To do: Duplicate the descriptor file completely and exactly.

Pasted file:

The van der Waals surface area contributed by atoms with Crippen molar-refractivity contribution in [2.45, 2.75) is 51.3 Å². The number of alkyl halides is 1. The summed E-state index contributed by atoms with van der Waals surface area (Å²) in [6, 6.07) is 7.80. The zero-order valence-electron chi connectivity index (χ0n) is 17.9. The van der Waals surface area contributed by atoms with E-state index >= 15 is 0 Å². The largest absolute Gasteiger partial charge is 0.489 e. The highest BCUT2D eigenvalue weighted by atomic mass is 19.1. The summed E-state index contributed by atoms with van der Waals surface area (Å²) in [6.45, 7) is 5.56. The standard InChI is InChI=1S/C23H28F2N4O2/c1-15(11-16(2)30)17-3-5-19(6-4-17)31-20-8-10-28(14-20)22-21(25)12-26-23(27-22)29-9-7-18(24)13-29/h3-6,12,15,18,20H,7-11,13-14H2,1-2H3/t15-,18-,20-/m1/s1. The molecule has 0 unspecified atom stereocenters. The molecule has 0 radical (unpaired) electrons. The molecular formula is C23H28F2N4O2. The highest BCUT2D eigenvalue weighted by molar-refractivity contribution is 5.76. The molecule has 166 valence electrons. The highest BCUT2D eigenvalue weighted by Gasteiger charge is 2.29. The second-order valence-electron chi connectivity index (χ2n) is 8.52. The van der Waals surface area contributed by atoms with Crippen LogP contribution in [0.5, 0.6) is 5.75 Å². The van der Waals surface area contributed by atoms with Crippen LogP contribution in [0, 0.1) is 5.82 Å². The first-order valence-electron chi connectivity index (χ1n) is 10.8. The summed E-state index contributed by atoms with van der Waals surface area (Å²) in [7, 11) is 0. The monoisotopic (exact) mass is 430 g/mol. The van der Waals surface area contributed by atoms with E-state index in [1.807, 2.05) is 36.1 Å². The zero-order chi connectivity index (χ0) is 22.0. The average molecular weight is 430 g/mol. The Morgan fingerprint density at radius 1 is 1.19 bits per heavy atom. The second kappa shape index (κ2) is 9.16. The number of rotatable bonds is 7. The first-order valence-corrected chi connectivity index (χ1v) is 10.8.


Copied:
The van der Waals surface area contributed by atoms with Crippen molar-refractivity contribution in [2.45, 2.75) is 51.3 Å². The number of alkyl halides is 1. The summed E-state index contributed by atoms with van der Waals surface area (Å²) in [6, 6.07) is 7.80. The zero-order valence-electron chi connectivity index (χ0n) is 17.9. The van der Waals surface area contributed by atoms with E-state index >= 15 is 0 Å². The largest absolute Gasteiger partial charge is 0.489 e. The highest BCUT2D eigenvalue weighted by atomic mass is 19.1. The summed E-state index contributed by atoms with van der Waals surface area (Å²) in [6.45, 7) is 5.56. The standard InChI is InChI=1S/C23H28F2N4O2/c1-15(11-16(2)30)17-3-5-19(6-4-17)31-20-8-10-28(14-20)22-21(25)12-26-23(27-22)29-9-7-18(24)13-29/h3-6,12,15,18,20H,7-11,13-14H2,1-2H3/t15-,18-,20-/m1/s1. The molecule has 0 unspecified atom stereocenters. The molecule has 0 radical (unpaired) electrons. The molecular formula is C23H28F2N4O2. The highest BCUT2D eigenvalue weighted by molar-refractivity contribution is 5.76. The molecule has 166 valence electrons. The highest BCUT2D eigenvalue weighted by Gasteiger charge is 2.29. The second-order valence-electron chi connectivity index (χ2n) is 8.52. The van der Waals surface area contributed by atoms with Crippen LogP contribution in [0.5, 0.6) is 5.75 Å². The van der Waals surface area contributed by atoms with Crippen LogP contribution in [0, 0.1) is 5.82 Å². The first-order valence-electron chi connectivity index (χ1n) is 10.8. The summed E-state index contributed by atoms with van der Waals surface area (Å²) in [7, 11) is 0. The monoisotopic (exact) mass is 430 g/mol. The van der Waals surface area contributed by atoms with E-state index in [1.807, 2.05) is 36.1 Å². The zero-order chi connectivity index (χ0) is 22.0. The average molecular weight is 430 g/mol. The Morgan fingerprint density at radius 1 is 1.19 bits per heavy atom. The second kappa shape index (κ2) is 9.16. The number of rotatable bonds is 7. The first-order valence-corrected chi connectivity index (χ1v) is 10.8.